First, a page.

Andrew van den Hurk has studied the ecology, surveillance and control of mosquito-borne diseases for over 20 years.
He leads a group which assesses the entomological and virological factors that could lead to the emergence of devastating viruses, such as dengue, West Nile, yellow fever and chikungunya, in Australia. Much of this work is conducted using live mosquitoes, animals and arboviruses, which must be contained under strict Physical Containment Level 3 (PC3) conditions.
Dr van den Hurk also has a wealth of experience undertaking entomological field work in urban environments, as well in remote and rural regions, such as Cape York and the Torres Strait. Through the development of a number of diagnostic assays, he has enhanced the detection of arboviruses and the identification of mosquito species.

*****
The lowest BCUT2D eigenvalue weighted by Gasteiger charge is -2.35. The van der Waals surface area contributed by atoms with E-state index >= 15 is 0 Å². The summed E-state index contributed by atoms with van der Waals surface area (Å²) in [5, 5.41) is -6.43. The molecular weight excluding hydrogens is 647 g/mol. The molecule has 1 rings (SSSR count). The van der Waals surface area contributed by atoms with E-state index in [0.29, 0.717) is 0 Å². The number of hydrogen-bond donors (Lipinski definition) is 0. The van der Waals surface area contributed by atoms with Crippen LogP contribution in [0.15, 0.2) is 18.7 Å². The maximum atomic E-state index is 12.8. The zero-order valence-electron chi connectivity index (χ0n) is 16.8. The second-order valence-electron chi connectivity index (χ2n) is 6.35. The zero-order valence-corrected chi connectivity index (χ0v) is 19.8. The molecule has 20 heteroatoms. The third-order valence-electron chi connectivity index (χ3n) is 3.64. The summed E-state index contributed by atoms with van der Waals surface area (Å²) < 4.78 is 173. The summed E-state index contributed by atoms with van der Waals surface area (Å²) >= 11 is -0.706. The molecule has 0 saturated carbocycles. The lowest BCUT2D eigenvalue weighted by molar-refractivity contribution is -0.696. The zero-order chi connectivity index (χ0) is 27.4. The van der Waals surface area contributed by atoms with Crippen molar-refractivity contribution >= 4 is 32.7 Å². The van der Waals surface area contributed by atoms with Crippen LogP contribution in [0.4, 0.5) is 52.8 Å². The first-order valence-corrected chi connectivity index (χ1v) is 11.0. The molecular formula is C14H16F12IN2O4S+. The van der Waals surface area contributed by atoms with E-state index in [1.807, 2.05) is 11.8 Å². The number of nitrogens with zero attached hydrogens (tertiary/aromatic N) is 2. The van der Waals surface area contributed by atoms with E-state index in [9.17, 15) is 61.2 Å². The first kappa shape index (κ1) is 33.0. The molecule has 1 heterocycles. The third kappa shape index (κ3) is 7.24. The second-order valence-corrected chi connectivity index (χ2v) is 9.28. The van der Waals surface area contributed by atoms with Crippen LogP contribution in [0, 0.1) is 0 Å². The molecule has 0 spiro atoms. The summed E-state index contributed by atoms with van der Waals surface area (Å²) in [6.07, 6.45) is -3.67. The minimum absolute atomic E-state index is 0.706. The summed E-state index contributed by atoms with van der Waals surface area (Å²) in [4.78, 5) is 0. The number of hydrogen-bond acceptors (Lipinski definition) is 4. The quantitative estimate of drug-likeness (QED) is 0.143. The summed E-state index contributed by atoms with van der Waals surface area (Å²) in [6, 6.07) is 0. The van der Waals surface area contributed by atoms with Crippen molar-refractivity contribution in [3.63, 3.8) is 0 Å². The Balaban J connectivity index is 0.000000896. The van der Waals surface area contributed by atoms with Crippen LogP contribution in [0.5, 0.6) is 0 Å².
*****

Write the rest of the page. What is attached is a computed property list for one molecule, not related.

Dr van den Hurk embraces cutting edge technology, such as next generation sequencing, to increase our understanding of arboviruses and their vectors. He collaborates with most research groups and state government authorities within Australia who are involved in the study and control of mosquito-borne diseases. Importantly, he recognises the necessity for translation of project outcomes into public health policy and practice.